The day the sun collapsed, Nick One Feather woke up to a black dawn. Mites of dust floated above his bed, barely visible. His skin cracked from the dry air, his mouth parched from open-mouth breathing in the usual high temperatures all night, Nick glanced up from his bed out the window to see only a slate-colored sky resting dully above the earth.
It was dark. Too dark. Although he felt surprisingly rested, Nick felt sure he had woken up hours too early. He sat up, squinting, and reached for his glasses on the nightstand. His vision cleared immediately, but the darkness was not abated. Nick checked his watch: 8:43 a.m. He was late; his body had tricked him into sleeping in too long.
He swung his legs off his bed onto the floor and stretched wearily. The moment his bare feet touched the floor, he recoiled and pulled them up again—an icy jolt had surged into his skin up his whole body, as if the floor had sprouted frost overnight. Hm, Nick thought. It wasn’t like that yesterday. The geothermal heat setting must be broken again. The air around him even felt colder, an observation made apparent now that he was out from under his blankets and his skin was exposed to the unusually chilld air. He shivered and made a point to jot a note down in his record book about the sudden temperature drop.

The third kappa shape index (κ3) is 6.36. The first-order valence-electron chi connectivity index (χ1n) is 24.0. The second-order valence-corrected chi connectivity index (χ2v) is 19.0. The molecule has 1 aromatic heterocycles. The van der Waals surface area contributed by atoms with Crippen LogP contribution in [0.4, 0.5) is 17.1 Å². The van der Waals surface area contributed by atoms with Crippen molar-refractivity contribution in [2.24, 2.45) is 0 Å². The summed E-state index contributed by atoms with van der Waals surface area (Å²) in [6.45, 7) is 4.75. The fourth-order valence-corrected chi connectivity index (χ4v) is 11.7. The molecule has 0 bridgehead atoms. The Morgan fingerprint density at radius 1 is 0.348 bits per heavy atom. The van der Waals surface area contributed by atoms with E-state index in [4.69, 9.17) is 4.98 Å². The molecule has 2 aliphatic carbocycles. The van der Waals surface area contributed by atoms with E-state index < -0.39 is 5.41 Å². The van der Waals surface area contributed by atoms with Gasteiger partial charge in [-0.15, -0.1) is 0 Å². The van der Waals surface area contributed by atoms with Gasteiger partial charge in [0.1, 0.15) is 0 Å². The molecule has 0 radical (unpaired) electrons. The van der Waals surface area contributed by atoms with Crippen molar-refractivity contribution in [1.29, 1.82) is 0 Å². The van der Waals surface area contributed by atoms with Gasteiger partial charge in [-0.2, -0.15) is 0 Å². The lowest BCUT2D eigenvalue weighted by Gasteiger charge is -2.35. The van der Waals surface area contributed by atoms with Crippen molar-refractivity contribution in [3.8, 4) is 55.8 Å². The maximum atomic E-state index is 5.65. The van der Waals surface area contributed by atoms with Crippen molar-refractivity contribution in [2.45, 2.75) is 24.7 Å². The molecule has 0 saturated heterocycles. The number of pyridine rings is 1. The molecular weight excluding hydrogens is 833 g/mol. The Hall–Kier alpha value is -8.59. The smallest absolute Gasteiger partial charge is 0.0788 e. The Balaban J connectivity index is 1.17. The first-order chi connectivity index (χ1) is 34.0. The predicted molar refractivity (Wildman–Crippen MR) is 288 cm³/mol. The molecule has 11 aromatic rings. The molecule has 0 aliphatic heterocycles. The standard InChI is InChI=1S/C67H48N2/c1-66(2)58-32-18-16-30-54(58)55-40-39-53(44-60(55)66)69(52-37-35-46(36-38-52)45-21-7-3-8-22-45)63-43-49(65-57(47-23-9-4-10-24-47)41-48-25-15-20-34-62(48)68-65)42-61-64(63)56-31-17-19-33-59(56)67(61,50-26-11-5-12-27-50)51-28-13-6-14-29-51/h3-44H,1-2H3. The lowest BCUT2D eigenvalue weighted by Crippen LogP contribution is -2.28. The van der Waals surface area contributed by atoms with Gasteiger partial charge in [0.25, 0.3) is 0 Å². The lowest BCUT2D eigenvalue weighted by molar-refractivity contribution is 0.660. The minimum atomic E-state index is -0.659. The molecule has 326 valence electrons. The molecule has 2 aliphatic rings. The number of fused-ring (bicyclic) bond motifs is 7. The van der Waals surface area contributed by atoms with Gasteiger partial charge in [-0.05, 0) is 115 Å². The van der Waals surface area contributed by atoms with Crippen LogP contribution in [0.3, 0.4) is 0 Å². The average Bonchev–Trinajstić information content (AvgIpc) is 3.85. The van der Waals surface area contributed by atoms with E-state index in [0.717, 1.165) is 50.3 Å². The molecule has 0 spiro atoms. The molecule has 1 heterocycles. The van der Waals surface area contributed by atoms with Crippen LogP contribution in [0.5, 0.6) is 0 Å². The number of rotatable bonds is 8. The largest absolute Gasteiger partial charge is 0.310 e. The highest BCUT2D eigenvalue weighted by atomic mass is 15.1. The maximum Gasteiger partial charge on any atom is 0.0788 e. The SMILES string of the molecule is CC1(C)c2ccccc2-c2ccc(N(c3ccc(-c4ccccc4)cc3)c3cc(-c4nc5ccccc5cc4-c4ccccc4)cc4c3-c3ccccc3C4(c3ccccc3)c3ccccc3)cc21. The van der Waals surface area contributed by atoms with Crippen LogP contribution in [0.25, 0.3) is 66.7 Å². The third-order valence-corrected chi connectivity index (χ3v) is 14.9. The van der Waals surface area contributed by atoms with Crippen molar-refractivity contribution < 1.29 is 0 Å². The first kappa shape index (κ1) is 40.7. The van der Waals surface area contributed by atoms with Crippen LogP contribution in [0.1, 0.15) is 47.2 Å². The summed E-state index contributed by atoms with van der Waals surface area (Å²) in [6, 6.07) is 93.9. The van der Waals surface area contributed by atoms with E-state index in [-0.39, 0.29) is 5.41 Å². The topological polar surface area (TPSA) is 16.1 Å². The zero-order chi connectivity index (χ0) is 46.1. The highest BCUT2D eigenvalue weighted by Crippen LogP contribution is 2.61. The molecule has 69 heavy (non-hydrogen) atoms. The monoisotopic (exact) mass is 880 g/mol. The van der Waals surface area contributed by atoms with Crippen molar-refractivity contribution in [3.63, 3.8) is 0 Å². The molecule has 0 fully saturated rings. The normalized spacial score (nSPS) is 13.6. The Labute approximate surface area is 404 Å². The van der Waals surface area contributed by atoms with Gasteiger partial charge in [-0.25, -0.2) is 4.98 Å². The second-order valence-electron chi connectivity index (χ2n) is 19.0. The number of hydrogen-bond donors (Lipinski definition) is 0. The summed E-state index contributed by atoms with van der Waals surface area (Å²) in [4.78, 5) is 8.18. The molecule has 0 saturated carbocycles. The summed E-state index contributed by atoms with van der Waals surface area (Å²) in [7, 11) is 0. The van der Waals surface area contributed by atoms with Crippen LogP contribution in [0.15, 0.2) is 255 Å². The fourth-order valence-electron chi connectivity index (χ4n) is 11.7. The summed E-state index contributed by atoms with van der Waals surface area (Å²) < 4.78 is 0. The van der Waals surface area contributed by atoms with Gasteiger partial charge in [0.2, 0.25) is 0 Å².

Standing up now, Nick felt the blood course through his body and he felt more awake. He cursed himself for sleeping in—it seemed there was never enough time in a day. He walked to his living room, where all of his digital tools for record-keeping were kept, and wrote down a couple notes about the temperature drop; and he was about to walk to the kitchen to make his morning cup of coffee—noting regretfully that he had run out of his favorite coffee blend—when he noticed the people standing just on the other side of the kitchen window.
It was quiet, the crowd standing outside, but large; and when Nick had donned his specialized temperature body suit and went outside, hardly anyone noticed his presence. They were all too busy staring up at the sun through their own veiled visors—or, more accurately, where the sun used to be. Now all that was left was a tiny white dwarf star, a pinprick of a dot in the sky that emanated heat beyond its core.